Veritgo is one of those random occurences that can literally turn your life upside down. In most cases, it can hit us randomly and never happen again. However, this is not the case for other people.
Vertigo is more than just someone feeling a little dizzy. It can actually be a whole slew of health problems.
What Is Vertigo?
Vertigo can present in a variety of ways. Some people they experience feelings wooziness, nausea and dizziness. Others may only experience the sensation of the room spinning.
Vertigo is a leading cause of doctor most common reasons why people pay a visit to the doctor is because of the intense sensation of dizziness. Suffering from constant feelings of dizziness can have a significant negative impact on your life.
Symptoms Of Vertigo
The symptoms of vertigo are often described as multiple sensations ranging from the obvious dizziness to something worse like feeling faint.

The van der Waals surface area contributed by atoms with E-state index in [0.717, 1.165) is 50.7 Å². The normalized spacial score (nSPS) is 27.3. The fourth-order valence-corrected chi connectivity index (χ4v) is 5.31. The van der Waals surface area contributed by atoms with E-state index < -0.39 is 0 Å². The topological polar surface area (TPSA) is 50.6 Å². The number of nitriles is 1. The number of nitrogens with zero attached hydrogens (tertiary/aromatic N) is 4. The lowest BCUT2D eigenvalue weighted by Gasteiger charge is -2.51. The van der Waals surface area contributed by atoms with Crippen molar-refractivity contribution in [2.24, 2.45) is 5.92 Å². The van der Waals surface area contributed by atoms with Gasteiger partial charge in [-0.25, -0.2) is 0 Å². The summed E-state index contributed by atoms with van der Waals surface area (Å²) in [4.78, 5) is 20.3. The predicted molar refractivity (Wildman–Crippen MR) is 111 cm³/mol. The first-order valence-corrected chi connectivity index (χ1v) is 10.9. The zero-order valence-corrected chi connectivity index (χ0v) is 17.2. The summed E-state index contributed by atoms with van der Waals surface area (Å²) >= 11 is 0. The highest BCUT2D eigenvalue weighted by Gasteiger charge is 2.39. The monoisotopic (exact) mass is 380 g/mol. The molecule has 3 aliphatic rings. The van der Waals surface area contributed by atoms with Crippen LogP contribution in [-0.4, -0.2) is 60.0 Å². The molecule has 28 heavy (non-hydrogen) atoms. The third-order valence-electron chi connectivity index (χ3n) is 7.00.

Here are a few other symptoms associated with vertigo:
– Spinning of the room
– A frequent loss of balance
A few of these symptoms can worsen by standing up too fast, moving your head with quick motions or walking. In most cases, the feelings of vertigo last only for a few seconds. However, there are a few cases where these episodes can last for days.
The best time to see a doctor for vertigo is only if it’s too severe or ongoing. Seek out medical help if you experience one of the following:
– Seeing double
– A feeling of numbness in the facial regions
– An abnormal heartbeat
– Ongoing chest pain
– Inability to move an arm or a leg
What Are The Causes Of Vertigo?
There is a large number of causes for vertigo. The most common cause being an issue within the ear such as benign paroxysmal positional vertigo (BPPV), labyrinthitis, Meinire’s disease and vestibular neuritis. Some lesser known causes include issues with the brain, migraines, medications that can cause problems in the ear or an injury to the head.
In most cases, vertigo is usually not a cause for alarm. However, in other cases, it could be a more serious medical issue. Even if the symptoms are mild or intermittent, it’s a good idea to follow up with your doctor. It’s always better to be safe than sorry.